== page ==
Domestic homicides have outpaced gangland murders by almost two to one in the last three years but still generate far less coverage and discussion, Garda Commissioner Drew Harris has said.
In a speech addressing the trauma of domestic violence, "which ripples through society", Mr Harris said gardaí are now responding to 30,000 domestic abuse calls every year or 500-600 a week.
Domestic abuse is characterised by silence and these figures are “the tip of the iceberg” Mr Harris said.
"This is mainstream work for the Garda. There is a constant drumbeat of this type of call," he told a conference organised by the Irish Observatory on Violence Against Women.
There were 40 domestic homicides between 2016 and 2018. During the same period, which included the most violent period of the Hutch-Kinahan feud, there were 26 homicides relating to organised crime.
Mr Harris said there is a huge amount of conversation and media coverage about organised crime murders. “And undoubtedly they’re all terrible incidents, I’m not denying or minimising them to any extent, but there’s far less conversation about the domestic homicides and what should be done in respect of those. Some of the figures are truly shocking.”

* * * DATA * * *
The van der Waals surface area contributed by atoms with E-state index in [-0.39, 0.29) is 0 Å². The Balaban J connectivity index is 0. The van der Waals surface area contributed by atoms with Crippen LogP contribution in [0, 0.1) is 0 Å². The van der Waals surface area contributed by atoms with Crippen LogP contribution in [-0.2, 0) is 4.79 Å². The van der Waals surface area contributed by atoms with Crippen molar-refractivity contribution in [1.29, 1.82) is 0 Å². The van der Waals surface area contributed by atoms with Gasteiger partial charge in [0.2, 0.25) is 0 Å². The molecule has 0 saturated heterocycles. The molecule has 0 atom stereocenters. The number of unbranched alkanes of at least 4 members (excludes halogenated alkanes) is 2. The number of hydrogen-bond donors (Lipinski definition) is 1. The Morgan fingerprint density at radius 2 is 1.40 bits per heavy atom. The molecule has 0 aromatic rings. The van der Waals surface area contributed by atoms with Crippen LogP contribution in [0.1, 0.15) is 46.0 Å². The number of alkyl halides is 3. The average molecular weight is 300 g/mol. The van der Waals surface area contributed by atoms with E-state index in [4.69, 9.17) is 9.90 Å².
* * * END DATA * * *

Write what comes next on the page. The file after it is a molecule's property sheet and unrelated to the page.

In the last 32 years 225 women and 16 children have been murdered, Mr Harris said. Eighty eight per cent of the women knew their killer and 56 per cent were killed by a current or former partner. Of the women killed by a relative, 80 per cent were killed by their son.
‘Too much acceptance’
Domestic abuse is “probably one of least prosecuted crimes and one of the greatest threats to family life,” Mr Harris said. “We’re now almost in the third decade of the 21st century. It’s unacceptable this awful crime is still occurring.”
He said the figures show there is “far too much acceptance in society that it’s some way ok to be abusive to a partner and it’s not. It’s a crime and should be treated as a crime”.
Mr Harris said domestic abuse has long been a priority area for him and he will continue to focus on the issue during his time as commissioner in terms of resources and manpower.
“We recognise more needs to be done and we need to do more,” he said pointing to a series of recent garda initiatives in the area including the establishment of 13 Divisional Protective Services Units (DPSU) to deal with domestic and sexual violence.
More DPSUs are due to open in the new year, he said. To date 2,730 frontline gardaí have received training in how to spot and investigate the new offence of coercive control and this number is also set to increase.
A domestic violence risk assessment tool is being rolled out early in 2020, Mr Harris said. This will allow gardaí to identify victims at a high risk of harm and perpetrators at a high risk of committing a domestic violence offence.
A UK expert on domestic violence has been brought over to lecture gardaí on domestic violence and two reviews of previous domestic homicides have been initiated to ascertain what lessons could be learned from the garda response.